Differences in pharmacokinetics between men and women can make women more prone to experience adverse drug reactions, as evidenced and exemplified by the Zolpidem case [70]. This drug was approved and commercialized with the same dosage for both sexes. Ten years later, researchers pointed out that levels in women were high enough to cause next-morning impairment lowering their performance in tasks that require alertness, including driving, and therefore the FDA started recommending women take half the dose [71, 72]. Besides the side effects, male overrepresentation can lead to the production of drugs with less or no effect at all in women [73]. Women and men can differ in terms of outcomes, re-admission rates, and post-operative complications [74, 75]. In this light, reporting data stratified by sex is necessary to understand the risks of the different treatment options. However, it is not enough to enroll women within clinical studies to overcome the risk of gender inequality. For example, in the orthopaedic field Kalliainen et al. analysed hand surgery research: 47% of the enrolled patients were women but still, only 23% of the studies calculated statistics by sex [76]. Even though a 19% to 30% increase in sex-specific analyses has been reported between 2000 and 2010 in five high-impact orthopaedic journals [8], another analysis of the surgical literature found that only 38% reported data by sex, 33% analysed data by sex, and 23% included a discussion of sex-based results [32]. Moreover, only 2% of these articles matched the sex of included subjects by 100%, having the same number of enrolled men and women, and only 18% of the studies were able to reach an 80% match between male and female patients.

There are limitations to this review. First, this analysis is focused only on one pathology in the orthopaedic field, and thus it cannot be assumed that these findings are consistent for all orthopaedic research. Second, the data we extracted are limited to the phenotypic concept of sex with no regard to the gender issue, since no mention of it can be found in the articles analysed. Also, it should not be forgotten that a binary representation of sex/gender can lead to the exclusion of transgender, gender-fluid, and intersex individuals and that a simple disaggregation by sex could mask other subtleties, such as socioeconomic status, ability, and ethnic background, thus not adequately addressing the needs of different groups of people.

From 1983 to the present day, the number of women enrolled in studies on patellar tendinopathy has not increased, and even though most studies included both sexes, there is a persisting lack of awareness of the importance of disaggregating data by sex. This is not to say that an equal number of men and women must be enrolled in every study. It might not always be feasible, but it is important to provide sufficient data granularity recording the sex-specific outcomes to allow the data to be abstracted for use in a subsequent meta-analysis. In this way, it will be possible to understand if different treatments need to be considered for women and men. Disaggregating data is a simple yet critical step towards gender equality, which is too often omitted despite the many indications provided by different authorities. Research progresses, but gender bias persists, and we keep addressing only half the population. Gender bias persists in orthopaedics and sports medicine and can no longer be ignored. More women should be enrolled in scientific studies and sex-based analysis should be implemented systematically to guarantee women a high level of care and better outcomes in the management of patellar tendinopathy. We have the duty to offer women appropriate treatments that are no longer based on male data.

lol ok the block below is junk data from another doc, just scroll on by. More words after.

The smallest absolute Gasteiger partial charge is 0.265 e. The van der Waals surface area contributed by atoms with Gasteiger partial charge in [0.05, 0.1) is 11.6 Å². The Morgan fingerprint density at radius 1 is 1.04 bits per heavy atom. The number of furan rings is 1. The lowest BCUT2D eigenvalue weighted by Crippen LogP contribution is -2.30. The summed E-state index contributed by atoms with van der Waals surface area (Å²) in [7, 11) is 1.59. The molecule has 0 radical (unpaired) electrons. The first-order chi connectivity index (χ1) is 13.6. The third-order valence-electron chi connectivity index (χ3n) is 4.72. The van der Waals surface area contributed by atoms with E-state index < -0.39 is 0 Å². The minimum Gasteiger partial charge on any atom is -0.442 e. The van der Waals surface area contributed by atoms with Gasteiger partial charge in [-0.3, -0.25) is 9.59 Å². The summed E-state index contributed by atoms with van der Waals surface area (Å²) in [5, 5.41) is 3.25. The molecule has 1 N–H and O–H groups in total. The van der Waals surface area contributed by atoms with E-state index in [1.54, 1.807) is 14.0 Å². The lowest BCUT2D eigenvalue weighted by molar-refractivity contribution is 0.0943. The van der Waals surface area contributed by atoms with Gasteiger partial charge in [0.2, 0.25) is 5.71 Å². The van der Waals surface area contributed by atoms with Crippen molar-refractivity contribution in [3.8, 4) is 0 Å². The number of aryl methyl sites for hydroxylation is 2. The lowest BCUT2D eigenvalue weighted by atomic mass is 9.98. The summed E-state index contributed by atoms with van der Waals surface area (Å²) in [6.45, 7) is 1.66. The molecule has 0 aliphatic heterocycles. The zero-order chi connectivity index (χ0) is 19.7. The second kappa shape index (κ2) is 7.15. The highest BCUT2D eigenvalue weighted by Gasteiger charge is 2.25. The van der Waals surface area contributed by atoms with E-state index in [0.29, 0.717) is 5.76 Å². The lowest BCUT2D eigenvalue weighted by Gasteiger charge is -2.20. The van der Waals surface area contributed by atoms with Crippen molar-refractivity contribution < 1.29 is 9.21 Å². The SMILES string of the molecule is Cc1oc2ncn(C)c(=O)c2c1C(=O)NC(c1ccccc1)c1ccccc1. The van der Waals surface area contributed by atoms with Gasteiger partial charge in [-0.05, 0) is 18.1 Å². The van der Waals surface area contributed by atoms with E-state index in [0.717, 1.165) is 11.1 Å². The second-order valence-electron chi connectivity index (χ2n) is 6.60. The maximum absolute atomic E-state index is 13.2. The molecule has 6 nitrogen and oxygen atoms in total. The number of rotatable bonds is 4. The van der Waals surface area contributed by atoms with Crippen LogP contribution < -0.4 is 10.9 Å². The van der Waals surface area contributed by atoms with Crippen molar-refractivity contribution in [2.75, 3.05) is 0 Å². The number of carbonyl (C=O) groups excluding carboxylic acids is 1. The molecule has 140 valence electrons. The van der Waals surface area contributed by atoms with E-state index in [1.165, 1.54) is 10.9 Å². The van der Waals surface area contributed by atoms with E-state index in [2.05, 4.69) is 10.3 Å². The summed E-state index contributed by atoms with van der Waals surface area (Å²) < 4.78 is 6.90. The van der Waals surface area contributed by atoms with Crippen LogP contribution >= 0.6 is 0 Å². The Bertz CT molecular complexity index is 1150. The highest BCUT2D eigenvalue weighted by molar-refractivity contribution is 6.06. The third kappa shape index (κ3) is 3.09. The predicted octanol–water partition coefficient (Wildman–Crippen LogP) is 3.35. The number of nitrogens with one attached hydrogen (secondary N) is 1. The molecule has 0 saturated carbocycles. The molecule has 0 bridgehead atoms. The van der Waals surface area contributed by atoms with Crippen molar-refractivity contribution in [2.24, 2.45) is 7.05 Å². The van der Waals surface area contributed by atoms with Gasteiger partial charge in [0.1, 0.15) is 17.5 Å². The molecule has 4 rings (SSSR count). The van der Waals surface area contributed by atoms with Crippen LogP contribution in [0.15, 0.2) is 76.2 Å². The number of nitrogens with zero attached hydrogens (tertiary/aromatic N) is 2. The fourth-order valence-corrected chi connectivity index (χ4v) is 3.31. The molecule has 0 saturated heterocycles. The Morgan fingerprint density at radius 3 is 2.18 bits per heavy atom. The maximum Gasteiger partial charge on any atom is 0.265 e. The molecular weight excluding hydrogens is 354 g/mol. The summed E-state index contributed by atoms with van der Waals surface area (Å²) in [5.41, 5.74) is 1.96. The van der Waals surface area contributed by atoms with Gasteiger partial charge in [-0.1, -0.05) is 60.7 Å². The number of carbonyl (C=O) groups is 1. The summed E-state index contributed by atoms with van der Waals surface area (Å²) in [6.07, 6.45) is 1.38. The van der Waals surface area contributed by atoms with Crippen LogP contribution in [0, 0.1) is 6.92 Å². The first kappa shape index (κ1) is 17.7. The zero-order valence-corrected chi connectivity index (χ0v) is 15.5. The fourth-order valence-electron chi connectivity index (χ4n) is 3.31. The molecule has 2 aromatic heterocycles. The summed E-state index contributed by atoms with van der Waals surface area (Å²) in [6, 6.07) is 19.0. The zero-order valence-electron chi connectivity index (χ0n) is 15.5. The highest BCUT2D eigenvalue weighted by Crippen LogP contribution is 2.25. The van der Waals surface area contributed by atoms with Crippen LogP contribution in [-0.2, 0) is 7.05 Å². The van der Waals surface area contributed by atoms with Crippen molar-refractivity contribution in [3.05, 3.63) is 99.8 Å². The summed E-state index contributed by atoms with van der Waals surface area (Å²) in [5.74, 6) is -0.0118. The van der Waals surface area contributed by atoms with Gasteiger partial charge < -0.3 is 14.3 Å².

Women represent only a minority of patients studied for patellar tendinopathy. The few documented cases are further fragmented by being related to different treatments, thus basically offering no solid evidence for results and limitations of any therapeutic approach in women. This literature analysis showed a greater gender gap than what is recognized in science and general medicine; it showed a gender blindness in sports medicine when investigating a common problem like patellar tendinopathy.

Availability of Data and Materials

The datasets used and/or analysed during the current systematic review are available from the corresponding author on reasonable request.


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The idea for the systematic review and meta-analysis was developed by GF. The article selection was independently performed by CMTDL and EA with disagreement solved by consensus or by the intervention of MPL. The statistical analysis and data interpretation were performed by CMTDL and supervised by GF. CMTDL drafted the Introduction, Materials and Methods, Results and Discussion section of the initial manuscript, which was reviewed by GF and agreed upon by all authors. MPL and GF reviewed the final version of the manuscript. All authors read and approved the final manuscript.

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Correspondence to Maria Paola Landini.

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Camilla Mondini Trissino da Lodi, Maria Paola Landini, Emanuela Asunis and Giuseppe Filardo declare that they have no competing interests relevant to the content of this article.

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Mondini Trissino da Lodi, C., Landini, M.P., Asunis, E. et al. Women Have Tendons… and Tendinopathy: Gender Bias is a “Gender Void” in Sports Medicine with a Lack of Women Data on Patellar Tendinopathy—A Systematic Review. Sports Med - Open 8, 74 (2022).